CAMERA Fellow Aviya Zarur

March 15th 2017 marks the six year anniversary of the war in Syria. Since 2011, there have been thousands killed and injured in fighting, 4.9 million refugees, and 6.3 million displaced people within the country’s borders. The numbers are unimaginable, and the stories told through photos are unbelievable. Apart from a country self destructing and countless cities collapsing, there are 13.5 million Syrians in need of humanitarian aid; every one of them risking their lives to find refuge, for themselves and their families, including the 3 million children who cannot grasp the idea of a world without the conflict. Every day, hundreds of refugees take the risky voyage across oceans to try to find a new home, some never making it to the other side. Others are told to turn around, and most are unable to properly integrate into an alien society.

A group of women and children, refugees in Syria’s humanitarian disaster

Countries around the world are trying to help these refugees, but the thousands that flood in are a strain on the communities, economy, and politics of their host countries. The UNHCR (UN Refugee Agency) is doing what it can to save the lives of men, women, and children all affected by the chaos. In the last year alone, they provided more than 4 million Syrians with basic relief items such as food and bedding. Every motion to protect and assist the refugees, despite only putting a dent in the issue, is crucial.

Turkey, Lebanon, and Jordan are the top three among many who are allowing the refugees inside their borders. In Egypt, the refugees do not live in camps, and are immediately integrated into society. Israel too is doing its part in saving lives, by taking injured refugees from Aleppo, and arranging for them to be treated in the country’s hospitals, and returning them after their treatment.

In the most evil of worlds, humanity shines as people come together to find support even the smallest fraction of people. The Ziv Medical Center in Tzfat, Israel, for example, is a hospital that has treated over two thousand casualties from the civil war in Syria since February 2013, and is currently raising funds for the treatment and return of even more Syrians. The patients hospitalized in Ziv are treated for a long period of weeks, sometimes months, until they are well. When they arrive at the hospital they have nothing, including medical forms usually required to treat patients, yet they are treated nonetheless. Patients include Druze, Christians, Jews, and Muslims. The hospital staff take care of men, women, and children who have suffered war injuries and cannot be treated due to lack of medical care in Syria.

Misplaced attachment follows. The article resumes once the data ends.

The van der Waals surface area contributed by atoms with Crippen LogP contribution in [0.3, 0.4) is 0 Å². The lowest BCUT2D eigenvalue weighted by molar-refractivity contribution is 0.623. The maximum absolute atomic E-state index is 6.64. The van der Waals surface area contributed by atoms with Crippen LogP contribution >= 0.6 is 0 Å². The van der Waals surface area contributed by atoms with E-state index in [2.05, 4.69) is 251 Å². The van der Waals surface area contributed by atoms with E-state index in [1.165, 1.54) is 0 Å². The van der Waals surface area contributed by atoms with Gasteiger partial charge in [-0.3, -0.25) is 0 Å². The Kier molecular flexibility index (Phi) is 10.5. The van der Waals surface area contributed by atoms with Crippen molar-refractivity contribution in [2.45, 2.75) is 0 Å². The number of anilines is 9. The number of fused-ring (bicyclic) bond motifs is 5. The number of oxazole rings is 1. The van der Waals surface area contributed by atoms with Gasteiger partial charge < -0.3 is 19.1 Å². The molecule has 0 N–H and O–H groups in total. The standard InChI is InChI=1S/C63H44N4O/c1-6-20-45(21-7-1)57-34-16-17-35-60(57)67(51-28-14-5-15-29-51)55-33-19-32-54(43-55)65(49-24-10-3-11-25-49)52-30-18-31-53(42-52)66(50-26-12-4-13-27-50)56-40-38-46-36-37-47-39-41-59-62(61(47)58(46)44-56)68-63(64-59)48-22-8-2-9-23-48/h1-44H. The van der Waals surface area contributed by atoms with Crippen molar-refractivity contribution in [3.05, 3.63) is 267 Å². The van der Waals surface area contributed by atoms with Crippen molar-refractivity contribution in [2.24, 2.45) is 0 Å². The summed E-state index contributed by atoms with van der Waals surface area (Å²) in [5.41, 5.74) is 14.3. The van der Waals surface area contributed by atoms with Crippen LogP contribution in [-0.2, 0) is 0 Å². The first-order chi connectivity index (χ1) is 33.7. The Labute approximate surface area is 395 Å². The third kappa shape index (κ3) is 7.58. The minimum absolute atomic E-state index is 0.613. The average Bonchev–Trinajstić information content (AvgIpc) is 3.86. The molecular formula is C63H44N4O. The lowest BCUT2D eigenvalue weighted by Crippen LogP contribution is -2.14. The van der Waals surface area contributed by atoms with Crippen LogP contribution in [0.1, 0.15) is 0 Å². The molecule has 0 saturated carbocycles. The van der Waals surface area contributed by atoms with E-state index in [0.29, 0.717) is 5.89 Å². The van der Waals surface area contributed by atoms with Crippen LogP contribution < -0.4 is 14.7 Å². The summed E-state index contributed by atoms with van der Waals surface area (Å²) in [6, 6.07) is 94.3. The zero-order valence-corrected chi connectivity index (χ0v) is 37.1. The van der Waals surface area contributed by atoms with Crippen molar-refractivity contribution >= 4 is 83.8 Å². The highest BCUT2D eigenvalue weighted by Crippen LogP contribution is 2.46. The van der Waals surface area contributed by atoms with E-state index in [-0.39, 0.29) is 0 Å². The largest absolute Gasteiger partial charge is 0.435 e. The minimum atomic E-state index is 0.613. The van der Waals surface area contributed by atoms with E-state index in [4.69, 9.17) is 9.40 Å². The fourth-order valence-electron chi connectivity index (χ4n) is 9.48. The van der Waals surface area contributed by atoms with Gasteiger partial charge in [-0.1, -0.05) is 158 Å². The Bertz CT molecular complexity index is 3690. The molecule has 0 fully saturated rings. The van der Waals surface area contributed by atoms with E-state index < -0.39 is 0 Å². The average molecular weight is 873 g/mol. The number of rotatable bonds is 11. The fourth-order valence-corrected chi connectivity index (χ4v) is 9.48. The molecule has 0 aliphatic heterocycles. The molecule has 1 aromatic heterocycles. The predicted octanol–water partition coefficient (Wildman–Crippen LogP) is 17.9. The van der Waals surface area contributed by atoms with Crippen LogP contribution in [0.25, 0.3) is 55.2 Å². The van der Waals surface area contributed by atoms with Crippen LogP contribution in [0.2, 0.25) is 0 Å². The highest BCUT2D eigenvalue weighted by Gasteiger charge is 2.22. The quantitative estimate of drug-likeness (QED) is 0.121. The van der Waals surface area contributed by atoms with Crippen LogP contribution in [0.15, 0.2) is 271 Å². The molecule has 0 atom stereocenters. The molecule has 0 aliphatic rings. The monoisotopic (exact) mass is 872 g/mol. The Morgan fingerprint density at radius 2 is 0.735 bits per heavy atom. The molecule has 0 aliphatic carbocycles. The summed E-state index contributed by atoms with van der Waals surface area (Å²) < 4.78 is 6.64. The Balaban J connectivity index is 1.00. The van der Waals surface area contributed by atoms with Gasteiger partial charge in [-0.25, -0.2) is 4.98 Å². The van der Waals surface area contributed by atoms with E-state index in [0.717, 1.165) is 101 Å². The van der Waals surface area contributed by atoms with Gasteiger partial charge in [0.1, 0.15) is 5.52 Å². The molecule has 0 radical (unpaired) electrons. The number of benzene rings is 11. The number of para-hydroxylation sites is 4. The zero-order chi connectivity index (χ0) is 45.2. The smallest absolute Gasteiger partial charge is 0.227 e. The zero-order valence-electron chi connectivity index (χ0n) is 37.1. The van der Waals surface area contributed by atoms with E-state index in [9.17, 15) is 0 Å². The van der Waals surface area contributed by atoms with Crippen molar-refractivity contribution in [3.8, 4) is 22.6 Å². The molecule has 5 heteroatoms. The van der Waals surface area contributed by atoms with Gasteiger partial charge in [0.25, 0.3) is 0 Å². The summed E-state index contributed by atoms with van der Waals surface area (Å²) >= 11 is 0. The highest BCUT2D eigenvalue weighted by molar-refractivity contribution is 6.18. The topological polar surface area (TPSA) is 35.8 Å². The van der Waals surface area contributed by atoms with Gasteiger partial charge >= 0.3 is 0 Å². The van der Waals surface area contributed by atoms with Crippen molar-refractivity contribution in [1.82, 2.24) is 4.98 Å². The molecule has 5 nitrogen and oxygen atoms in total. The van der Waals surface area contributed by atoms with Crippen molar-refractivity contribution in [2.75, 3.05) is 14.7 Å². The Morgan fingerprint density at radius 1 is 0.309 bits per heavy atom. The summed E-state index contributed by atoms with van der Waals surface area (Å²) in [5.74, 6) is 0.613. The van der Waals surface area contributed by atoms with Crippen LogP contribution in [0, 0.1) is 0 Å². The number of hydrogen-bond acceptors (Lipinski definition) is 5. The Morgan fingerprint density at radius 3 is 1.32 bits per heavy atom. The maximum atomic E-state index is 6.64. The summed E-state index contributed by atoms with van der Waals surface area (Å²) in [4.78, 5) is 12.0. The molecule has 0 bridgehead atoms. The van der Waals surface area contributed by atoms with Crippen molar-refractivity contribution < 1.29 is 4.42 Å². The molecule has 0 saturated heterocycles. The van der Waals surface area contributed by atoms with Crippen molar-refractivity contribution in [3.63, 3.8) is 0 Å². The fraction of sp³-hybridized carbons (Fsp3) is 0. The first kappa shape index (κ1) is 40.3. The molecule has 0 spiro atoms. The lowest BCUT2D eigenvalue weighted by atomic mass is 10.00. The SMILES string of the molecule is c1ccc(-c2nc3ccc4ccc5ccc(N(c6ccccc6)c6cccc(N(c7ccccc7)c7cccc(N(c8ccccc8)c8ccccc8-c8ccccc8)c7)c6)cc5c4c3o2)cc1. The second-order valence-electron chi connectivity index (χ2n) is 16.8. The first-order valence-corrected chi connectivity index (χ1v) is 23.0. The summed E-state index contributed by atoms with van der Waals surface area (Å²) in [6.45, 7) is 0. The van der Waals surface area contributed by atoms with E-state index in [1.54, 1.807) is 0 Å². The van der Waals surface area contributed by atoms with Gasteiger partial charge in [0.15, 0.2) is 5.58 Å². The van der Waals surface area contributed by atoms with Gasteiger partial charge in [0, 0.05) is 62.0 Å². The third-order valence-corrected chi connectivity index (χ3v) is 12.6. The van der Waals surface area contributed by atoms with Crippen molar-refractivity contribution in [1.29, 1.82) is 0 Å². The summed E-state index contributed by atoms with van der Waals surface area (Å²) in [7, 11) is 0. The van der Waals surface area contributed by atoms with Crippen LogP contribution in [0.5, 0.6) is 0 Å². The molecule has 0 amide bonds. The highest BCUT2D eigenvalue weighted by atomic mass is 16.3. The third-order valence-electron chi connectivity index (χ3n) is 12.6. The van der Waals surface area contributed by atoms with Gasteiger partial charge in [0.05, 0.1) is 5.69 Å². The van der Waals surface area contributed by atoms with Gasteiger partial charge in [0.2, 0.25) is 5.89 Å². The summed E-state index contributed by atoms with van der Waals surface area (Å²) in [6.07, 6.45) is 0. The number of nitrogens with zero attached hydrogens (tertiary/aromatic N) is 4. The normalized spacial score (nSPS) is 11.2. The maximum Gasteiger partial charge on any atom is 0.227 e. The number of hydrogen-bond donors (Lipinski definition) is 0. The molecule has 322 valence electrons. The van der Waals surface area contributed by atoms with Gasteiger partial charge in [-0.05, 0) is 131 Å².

Driven by the determination to prevent another mass massacre such as the Jewish Holocaust, Amaliah, a different hospital at the border of Israel, understands that there is a need for a safe zone in Southern Syria. The hospital brings refugees to be treated before being taken back. Amalia’s mission is to support projects that create partnership, stability and prosperity with the Middle East and promote a safe zone in Southern Syria. They focus on South Syria with the goal of restoring civil society there. Because of a strong presence of the United Nations in that area and the border with the Golan Heights it becomes easier to envision a brighter society due to geographical advantages. Among their goals for 2017 is to bring over ten thousand injured and sick Syrian civilians into neighboring countries, partner with Syrian doctors and an ongoing medical relief program, and expand their “Bus of Angels” to Syria’s neighboring countries. Ziv Hospital and Amaliah Field Hospital in Israel have been providing medical aid to Syrian civilians caught in the Syrian Civil War, but they are still understaffed and underfunded. 

At Brandeis University different groups and people came together to find a way to support the refugees. Syrians in America, [CAMERA-supported group] Judges for Israel, the Muslim Student Association, and Common Ground teamed together to raise money for this hospitals. By coming together, their fundraiser, Kneading Aid, raised over a thousand dollars that will be distributed evenly between the two hospitals that help thousands regain their health and their lives. Despite the immigration ban, together JFI and MSA baked goods, designed shirts, and sold all of it in an effort to help make a difference where possible. Hopefully there will be an end to this crisis soon, and we will not have to witness the seven year anniversary of this tragedy.

Students at the event
The event saw many different organizations joint together for this important cause.











Contributed by Aviya Zarur, CAMERA Fellow at Brandeis University, and the first year rep for CAMERA-supported group Judges for Israel.

This article has been republished by Brandeis University campus paper The Brandeis Hoot.

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